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5 Areas to Review to Assess Your Risk Tolerance

Managing Your Finances Investment

Military officers are used to, and I would say comfortable with, uncertainty. We're all very familiar with the Fog of War. There is plenty of fog when it comes to investments as well since there really is no such thing as a sure thing.

Your comfort with uncertainty when dealing with your profession may or may not carry over to your tolerance for risk when it comes to your money and investing. Follow these 5 steps to see where you sit.

1. Your Personality

As mentioned above your comfort with uncertainty in military operations may not carry over to your finances. Do you constantly watch CNBC and worry about what the market is doing? Does the thought of losing money turn your stomach? The first step is to access your comfort with fluctuating portfolio value.

2. What are Your Financial Goals?

If your goals are pretty expensive, then you may need to earn pretty high returns to reach them. With those high returns you'll get a higher level of risk which means the value of your portfolio could fluctuate a lot. On the other hand if your goals are more modest, you may be able to build a portfolio with less risk as you don't need to get the higher returns.

3. How Much Time Do You Have?

If you’re relatively young, you have plenty of time to ride out the peaks and valleys of the economy. You can tolerate a little more risk by design. If you have a goal you need to meet quickly (buying a home) or you are nearing retirement age, you may want to think more conservatively so that you don’t lose too much money. As a general rule, if you need the money in 3 years or less, you shouldn't expose your investments to market risk. Put that money in a safe account like a bank account or CD.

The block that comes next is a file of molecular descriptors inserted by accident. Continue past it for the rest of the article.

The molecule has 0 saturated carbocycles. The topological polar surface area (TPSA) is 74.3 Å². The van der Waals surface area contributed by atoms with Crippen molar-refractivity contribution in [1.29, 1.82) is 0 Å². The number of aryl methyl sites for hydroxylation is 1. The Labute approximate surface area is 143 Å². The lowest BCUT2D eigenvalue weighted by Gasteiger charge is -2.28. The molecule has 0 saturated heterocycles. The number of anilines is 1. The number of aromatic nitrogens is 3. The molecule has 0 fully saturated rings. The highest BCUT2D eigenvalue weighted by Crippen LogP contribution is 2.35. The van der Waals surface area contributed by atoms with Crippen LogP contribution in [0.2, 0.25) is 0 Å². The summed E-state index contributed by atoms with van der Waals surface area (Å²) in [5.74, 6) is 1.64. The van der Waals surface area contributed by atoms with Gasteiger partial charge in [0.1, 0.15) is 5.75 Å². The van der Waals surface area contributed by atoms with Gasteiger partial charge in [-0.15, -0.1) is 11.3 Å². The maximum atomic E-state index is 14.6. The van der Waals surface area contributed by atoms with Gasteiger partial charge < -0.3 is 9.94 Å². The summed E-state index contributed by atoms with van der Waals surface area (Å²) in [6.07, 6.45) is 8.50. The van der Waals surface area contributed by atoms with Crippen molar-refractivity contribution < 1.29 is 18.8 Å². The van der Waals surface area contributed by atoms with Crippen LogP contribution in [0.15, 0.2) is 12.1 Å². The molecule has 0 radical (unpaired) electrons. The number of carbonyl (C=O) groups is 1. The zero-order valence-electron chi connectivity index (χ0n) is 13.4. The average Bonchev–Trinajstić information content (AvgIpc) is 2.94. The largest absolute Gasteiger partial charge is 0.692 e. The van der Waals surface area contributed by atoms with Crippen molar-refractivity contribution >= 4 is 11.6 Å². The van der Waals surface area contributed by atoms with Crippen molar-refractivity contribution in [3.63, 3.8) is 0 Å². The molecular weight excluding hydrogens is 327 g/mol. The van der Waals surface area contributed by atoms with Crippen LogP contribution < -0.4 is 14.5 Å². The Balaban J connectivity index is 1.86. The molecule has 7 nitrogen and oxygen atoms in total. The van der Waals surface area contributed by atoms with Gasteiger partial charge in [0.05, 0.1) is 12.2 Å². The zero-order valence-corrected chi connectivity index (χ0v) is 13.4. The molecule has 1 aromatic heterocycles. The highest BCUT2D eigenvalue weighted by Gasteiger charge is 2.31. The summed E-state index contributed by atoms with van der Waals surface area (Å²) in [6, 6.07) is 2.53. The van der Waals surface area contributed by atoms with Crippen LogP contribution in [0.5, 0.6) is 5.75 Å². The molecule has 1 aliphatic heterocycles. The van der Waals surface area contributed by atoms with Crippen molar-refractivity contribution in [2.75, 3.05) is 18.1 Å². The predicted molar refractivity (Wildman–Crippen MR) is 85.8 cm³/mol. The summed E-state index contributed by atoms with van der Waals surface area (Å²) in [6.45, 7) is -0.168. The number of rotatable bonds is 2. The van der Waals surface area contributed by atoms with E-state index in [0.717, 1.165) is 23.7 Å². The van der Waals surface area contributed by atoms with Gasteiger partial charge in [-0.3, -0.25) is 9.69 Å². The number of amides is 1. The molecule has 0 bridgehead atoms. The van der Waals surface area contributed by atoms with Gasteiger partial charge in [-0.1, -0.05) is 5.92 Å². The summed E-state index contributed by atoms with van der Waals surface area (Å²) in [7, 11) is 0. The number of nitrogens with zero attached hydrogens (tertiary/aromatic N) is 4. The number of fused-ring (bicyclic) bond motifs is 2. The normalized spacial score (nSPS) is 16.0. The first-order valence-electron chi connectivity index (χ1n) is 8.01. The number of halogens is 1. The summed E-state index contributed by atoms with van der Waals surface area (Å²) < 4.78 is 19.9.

4. Your Wealth and Income

If you have a lot of assets and your goals are not too expensive then you can accept a higher level of risk. This is due to the fact even if you have a large loss, you'll still be able to reach your goals. It is important to note though, that you don't need to take this level of risk. Conversely, if you barely have enough assets to reach your goals, a large loss would be devastating. If a high return is required to reach your goals and you can barely reach your goals with that return, you might want to look at reducing the amount you plan to spend on goals.

If you retire from the military, the steady income from your pension may allow you to accept more risk. But, depending on your personality, it may or may not be appropriate.

5. Get Good Advice

Working with a financial advisor that specializes in working with military officers can reveal clues about your risk tolerance and map out a strategy. In our case, we'll have you complete an exercise to determine your risk tolerance and we'll look at how your portfolio would perform under different scenarios. Then we'll talk about how you would react to those fluctuations. When they do occur, you'll be ready for them and have a plan to respond versus reacting to the news.